(139g) Interaction between Model Proteins and Charge-Nanopatterned Surfaces: a Novel Multicanonical Simulation Approach

Abreu, C. R. A., Cornell University
Escobedo, F. A., Cornell University

The ability to recognize and handle individual biomolecules is of great technological importance and constitutes a major goal in Nanobiotechnology. Kan et al. (see Ref. 1) have developed a novel class of nanodevices with potential application in this field. They consist of arrays of metal nanoparticles embedded in a dielectric film. By controlling the amount of electric charges in each nanoparticle, non-uniform electrostatic fields with resolution in the nanometer scale can be created. In this work, we use molecular simulation to assess the ability of these devices to recognize and actuate specific biomolecules. For this, we study the thermodynamics of single protein molecules immersed in non-uniform electrostatic fields in the vicinity of a solid surface. A generalized Multicanonical Monte Carlo method is used to calculate variations in the system's free-energy as a function of the mean distance between the molecule and the surface. With this technique, trapping in free-energy local minima can be avoided, which is crucial in simulation of complex systems. At the same time, free-energy profiles and also average mechanical properties (such as mean molecular size) can be obtained for a range of temperatures in a single simulation. We found that the proximity of a neutral surface reduces the conformational entropy of a protein and promotes an increase in its folding temperature. This enhances the stability of the folded state and can decrease folding time, thus being a plausible explanation for the so-called ?chaperone effect?. We also found that the non-uniform electrostatic fields created by a nanodevice can result in different binding free-energies for proteins with very similar masses and isoelectric points, but with distinct relative positions of charges within the molecular structure. This shows the potential of these devices to discriminate molecules which are very difficult to separate using conventional methods.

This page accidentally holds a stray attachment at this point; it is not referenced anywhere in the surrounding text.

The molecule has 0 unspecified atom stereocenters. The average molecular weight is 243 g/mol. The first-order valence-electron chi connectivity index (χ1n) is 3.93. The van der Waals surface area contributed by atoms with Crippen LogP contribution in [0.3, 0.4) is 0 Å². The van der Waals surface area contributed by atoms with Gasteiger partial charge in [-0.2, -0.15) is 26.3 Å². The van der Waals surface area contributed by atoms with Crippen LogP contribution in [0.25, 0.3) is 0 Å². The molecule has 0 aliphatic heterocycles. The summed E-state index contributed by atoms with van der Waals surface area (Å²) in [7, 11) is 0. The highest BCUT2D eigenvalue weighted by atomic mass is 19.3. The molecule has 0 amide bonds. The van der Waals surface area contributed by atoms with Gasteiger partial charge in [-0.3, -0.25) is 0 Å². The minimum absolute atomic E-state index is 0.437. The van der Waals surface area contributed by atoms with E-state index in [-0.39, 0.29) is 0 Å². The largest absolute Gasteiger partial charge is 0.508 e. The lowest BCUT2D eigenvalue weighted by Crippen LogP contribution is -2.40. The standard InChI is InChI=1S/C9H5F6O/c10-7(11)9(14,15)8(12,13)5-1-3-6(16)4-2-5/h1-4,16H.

[1] Liu, Z.T., Lee, C., Narayanan, V., Pei, G., and Kan E.C., IEEE Transactions on Electron Devices 49, p. 1606, 2002.